Finally, Blink-182 is on the cutting-edge in its use of technology to promote its recordings. For instance, Mathieson reports that, “Frito-Lay printed a symbol on bags of its Doritos Late Night Tacos that, when held up to your webcam, “explodes” to reveal holographic images of either Blink 182, as they perform hot new singles floating in midair right before your eyes” (39). Although these feature the band’s latest hits, these videos have been carefully selected to conform to the Frito-Lay family brand image because the group’s performances are not necessarily G-rated. The band has also contributed to a number of motion pictures and music video sound tracks, including “The School Trip” (2004), “Meet the Barkers” (2005),” as well as being featured on video games such as “Guitar Hero” and “SingStar Amped” (Blink 182 2).

Indeed, it is the group’s boisterous and even lewd performances that help engage young people, and then connect with them on another level concerning the message there are communicating. As Aizlewood points out, “There are two versions of Blink 182: the scatological oafs who parade naked in the videos to their bog-standard punk and the musically innovative crusaders who pen thoughtful and sometimes beautiful songs concerning their pet topic, fractured families, when they are not attending to their ” (43). The band has maintained a rigorous concert schedule since their reunion, including a tour of Australia (Larkin 3).

Taken together, it is clear that the members of Blink-182 have taken their 4-year reflection to heart and have used this opportunity to leverage their past punk rock success into a contemporary genre that still appeals their core fan base, but to a wider audience as well due to the band’s talent and musicality. Moreover, the band’s reunion resulted in the release of “Neighborhoods,” but it also spurred a break with the group’s record label, Interscope, to become independent artists (Orlol 1). This move represented a major change in direction for the band since it had been under contract with Universal Music Group (Interscope’s owners) since 1997 (Orlol 2).


Potentially a , the research showed that Blink-182’s enduring popularity is attributable not only to the band’s poignant messages and timely lyrical content, but to the talent of the band members as well. By connecting with their core fan base in these meaningful ways, Blink-182 makes each of its fans feel like their a speaking directly to them, thereby making them feel special and part of a larger group of people who have shared their misery. By doing these things in ways that musically appeal to a wider range of fans, Blink-182 is well situated to continue its track record of success in the future.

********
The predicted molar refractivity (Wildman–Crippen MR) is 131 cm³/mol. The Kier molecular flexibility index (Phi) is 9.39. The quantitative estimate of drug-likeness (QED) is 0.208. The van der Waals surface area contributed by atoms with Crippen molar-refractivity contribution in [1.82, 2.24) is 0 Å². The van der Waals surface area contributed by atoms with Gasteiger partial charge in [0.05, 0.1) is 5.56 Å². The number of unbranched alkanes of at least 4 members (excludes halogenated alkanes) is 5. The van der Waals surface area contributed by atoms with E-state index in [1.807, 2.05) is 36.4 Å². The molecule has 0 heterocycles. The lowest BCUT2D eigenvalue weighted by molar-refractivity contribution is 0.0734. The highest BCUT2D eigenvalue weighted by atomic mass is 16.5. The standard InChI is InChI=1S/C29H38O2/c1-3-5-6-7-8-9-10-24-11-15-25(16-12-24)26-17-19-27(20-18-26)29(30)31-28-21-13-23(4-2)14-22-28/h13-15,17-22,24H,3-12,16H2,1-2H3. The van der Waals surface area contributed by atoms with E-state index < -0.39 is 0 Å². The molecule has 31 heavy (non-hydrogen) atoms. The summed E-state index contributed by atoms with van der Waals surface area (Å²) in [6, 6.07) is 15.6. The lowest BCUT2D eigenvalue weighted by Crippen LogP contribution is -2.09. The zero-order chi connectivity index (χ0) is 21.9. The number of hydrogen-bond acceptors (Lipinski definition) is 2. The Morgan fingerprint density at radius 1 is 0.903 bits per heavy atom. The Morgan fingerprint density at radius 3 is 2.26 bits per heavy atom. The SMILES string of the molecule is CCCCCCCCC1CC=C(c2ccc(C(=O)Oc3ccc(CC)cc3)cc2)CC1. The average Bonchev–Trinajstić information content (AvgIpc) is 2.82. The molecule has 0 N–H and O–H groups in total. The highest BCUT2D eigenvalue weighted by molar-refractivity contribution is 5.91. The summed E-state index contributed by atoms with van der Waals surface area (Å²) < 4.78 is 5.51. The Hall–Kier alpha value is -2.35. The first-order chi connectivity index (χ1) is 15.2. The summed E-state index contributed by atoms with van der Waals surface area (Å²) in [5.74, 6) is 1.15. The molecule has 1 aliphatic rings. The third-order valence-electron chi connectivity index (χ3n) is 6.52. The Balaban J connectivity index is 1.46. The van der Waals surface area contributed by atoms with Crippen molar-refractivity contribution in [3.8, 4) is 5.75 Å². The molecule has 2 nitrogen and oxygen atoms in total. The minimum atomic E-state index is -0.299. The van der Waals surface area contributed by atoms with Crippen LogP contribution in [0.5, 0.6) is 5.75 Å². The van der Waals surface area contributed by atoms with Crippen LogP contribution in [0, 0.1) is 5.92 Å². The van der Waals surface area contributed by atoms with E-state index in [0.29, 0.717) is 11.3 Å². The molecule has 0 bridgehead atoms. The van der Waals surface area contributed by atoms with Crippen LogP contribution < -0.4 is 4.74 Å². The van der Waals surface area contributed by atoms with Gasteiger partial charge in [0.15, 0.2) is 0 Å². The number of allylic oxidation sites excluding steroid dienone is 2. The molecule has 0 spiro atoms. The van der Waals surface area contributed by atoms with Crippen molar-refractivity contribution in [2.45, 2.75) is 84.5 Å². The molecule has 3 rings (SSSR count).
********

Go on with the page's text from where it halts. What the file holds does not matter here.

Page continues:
Works Cited

Azlewood, John. (2004, December 15). “They’re More like 40 Winks.” The Evening Standard

(London, England) 43.

Behe, Rege. (2009, August 12). “Blink-182 Returns with a New Perspective.” Pittsburgh

Tribune-Review 37.

“Blink-182.” (2013). IMDb. [online] available:

“Blink-182 Biography.” (2013). AceShowBiz. [online] available: / celebrity/blink_182/biography.html.

Connell, John and Gibson, Chris. Sound Tracks: Popular Music, Identity, and Place. London:

Routledge. [Print]

Eberstadt, Mary. (2004, December). “Eminem Is Right: The Primal Scream of Teenage Music.”

Policy Review, 128, 19-24. [Print]

Larkin, Mike. (2012, July 12). “They are scared to death to fly’: Blink 182 fatal crash survivor

Travis Barker reveals he wants to for children.” Daily Mail. [online]


Mathieson, Rick. The On-Demand Brand: 10 Rules for Digital Marketing Success in an Anytime, Everywhere World. New York: AMACOM.

Moore, Ryan. Sells like Teen Spirit: Music, Youth Culture, and Social Crisis. New York: New

York University Press, 2010. [Print]

Orlol, Estevan. (2012, October 24). “Blink-182 Split With Record Label — Band ‘is now an independent artist,’ Tom DeLonge tweets.” Rolling Stone. [online] available:


Waterman, J. Douglas, Song: The World’s Best Songwriters on Creating the Music That Moves

Us. Cincinnati, OH: Writer’s Digest Books. [Print]